Flame spread is primarily a surface burning characteristic of materials, and a flame-spread rating is a way to compare how rapid flame spreads on the surface of one material compared to another.
Flame-spread rating requirements are applied in the National Building Code of Canada (NBC) primarily to regulate interior finishes.
Any material that forms part of the building interior and is directly exposed is considered to be an interior finish. This includes interior claddings, flooring, carpeting, doors, trim, windows, and lighting elements.
If no cladding is installed on the interior side of an exterior wall of a building, then the interior surfaces of the wall assembly are considered to be the interior finish, for example, unfinished post and beam construction. Similarly, if no ceiling is installed beneath a floor or roof assembly, the unfinished exposed deck and structural members are considered to be the interior ceiling finish.
The standard test method that the NBC references for the determination of flame spread ratings is CAN/ULC-S102, published by ULC Standards.
Appendix D-3 of the NBC, Division B, provides information related to generic flame-spread ratings and smoke developed classifications of a variety of building materials.
Information is only provided for generic materials for which extensive fire test data is available (refer to Table 1 below). For instance, lumber, regardless of species, and Douglas fir, poplar, and spruce plywood, of a thickness not less than those listed, are assigned a flame-spread rating of 150.
In general, for wood products up to 25 mm (1 in) thick, the flame-spread rating decreases with increasing thickness. Values given in the Appendix D of the NBC are conservative because they are intended to cover a wide range of materials. Specific species and thicknesses may have values much lower than those listed in Appendix D.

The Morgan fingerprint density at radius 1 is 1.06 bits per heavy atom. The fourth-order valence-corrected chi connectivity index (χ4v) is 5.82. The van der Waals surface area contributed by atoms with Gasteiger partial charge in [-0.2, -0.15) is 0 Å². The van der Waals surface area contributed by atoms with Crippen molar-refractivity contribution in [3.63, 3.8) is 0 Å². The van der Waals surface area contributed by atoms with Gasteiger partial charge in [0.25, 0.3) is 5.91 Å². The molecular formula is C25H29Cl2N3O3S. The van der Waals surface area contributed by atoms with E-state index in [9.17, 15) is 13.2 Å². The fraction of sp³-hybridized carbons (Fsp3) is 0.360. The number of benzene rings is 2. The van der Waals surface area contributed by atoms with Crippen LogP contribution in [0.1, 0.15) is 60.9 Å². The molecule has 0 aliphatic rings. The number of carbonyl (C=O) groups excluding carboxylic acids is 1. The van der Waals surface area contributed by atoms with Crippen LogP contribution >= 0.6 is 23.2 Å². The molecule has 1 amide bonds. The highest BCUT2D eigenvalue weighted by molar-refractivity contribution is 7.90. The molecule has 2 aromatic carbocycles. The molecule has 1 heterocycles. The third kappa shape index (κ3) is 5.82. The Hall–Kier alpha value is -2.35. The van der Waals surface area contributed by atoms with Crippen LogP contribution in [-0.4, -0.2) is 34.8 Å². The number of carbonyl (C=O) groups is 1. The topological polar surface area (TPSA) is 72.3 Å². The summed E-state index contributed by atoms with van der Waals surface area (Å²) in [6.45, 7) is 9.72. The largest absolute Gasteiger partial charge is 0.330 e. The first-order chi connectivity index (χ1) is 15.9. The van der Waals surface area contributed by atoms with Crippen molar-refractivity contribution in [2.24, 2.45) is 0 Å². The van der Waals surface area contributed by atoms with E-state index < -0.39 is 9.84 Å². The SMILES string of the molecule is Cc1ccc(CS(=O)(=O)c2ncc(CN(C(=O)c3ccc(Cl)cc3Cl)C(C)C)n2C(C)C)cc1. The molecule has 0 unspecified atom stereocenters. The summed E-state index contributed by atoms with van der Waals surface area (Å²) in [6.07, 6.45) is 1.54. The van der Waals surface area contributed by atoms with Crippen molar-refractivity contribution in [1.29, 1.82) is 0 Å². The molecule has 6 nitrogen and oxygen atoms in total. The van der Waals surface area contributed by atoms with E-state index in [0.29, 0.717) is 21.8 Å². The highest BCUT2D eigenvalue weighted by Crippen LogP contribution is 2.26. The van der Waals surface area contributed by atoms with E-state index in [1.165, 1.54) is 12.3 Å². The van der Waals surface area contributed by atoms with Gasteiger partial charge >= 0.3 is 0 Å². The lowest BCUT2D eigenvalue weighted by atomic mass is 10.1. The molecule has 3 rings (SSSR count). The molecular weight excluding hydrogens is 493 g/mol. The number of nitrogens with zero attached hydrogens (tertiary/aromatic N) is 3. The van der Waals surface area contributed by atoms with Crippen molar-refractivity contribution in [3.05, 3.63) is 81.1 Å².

Specific ratings by wood species are given in Table 2, below. Information on proprietary and fire-retardant materials is available from third-party certification and listing organizations or from manufacturers. The values listed in Table 2 apply to finished lumber; however, there has been no significant difference in flame-spread rating noted in rough sawn lumber of the same species.
The American Wood Council has additional information in their Design for Code Acceptance publication, DCA 1 Flame Spread Performance of Wood Products for the U.S.
Normally, the surface finish and the material to which it is applied both contribute to the overall flame-spread performance. Most surface coatings such as paint and wallpaper are usually less than 1 mm thick and will not contribute significantly to the overall rating.
This is why the NBC assigns the same flame-spread and smoke developed rating to common materials such as plywood, lumber and gypsum wallboard whether they are unfinished or covered with paint, varnish or cellulosic wallpaper.
There are also special fire-retardant paints and coatings that can substantially reduce the flame-spread rating of an interior surface. These coatings are particularly useful when rehabilitating an older building to reduce the flame-spread rating of finish materials to acceptable levels, especially for those areas requiring a flame-spread rating no greater than 25.
In general, the NBC sets the maximum flame-spread rating for interior wall and ceiling finishes at 150, which can be met by most wood products.
For example, 6 mm (1/4 in) Douglas Fir plywood may be unfinished, painted, varnished or covered with conventional cellulosic wallpaper. This has been found to be acceptable on the basis of actual fire experience.
This means that in all areas where a flame-spread rating of 150 is permitted, the majority of wood products may be used as interior finishes without special requirements for fire-retardant treatments or coatings.
In a room fire, the flooring is usually the last item to be ignited, since the coolest layer of air is near the floor. For this reason, the NBCC, like most other codes, does not regulate the flame-spread rating of flooring, with the exception of certain essential areas in high buildings:
- corridors not within suites;
- elevator cars; and,
- service spaces.
Traditional flooring materials such as hardwood flooring and carpets can be used almost everywhere in buildings of any type of construction.
For further information, refer to the following resources:
Wood Design Manual (Canadian Wood Council)
Fire Safety Design in Buildings (Canadian Wood Council)
National Building Code of Canada
National Fire Code of Canada
CSA O86, Engineering design in wood
CAN/ULC-S102 Standard Method of Test for Surface Burning Characteristics of Building Materials and Assemblies
American Wood Council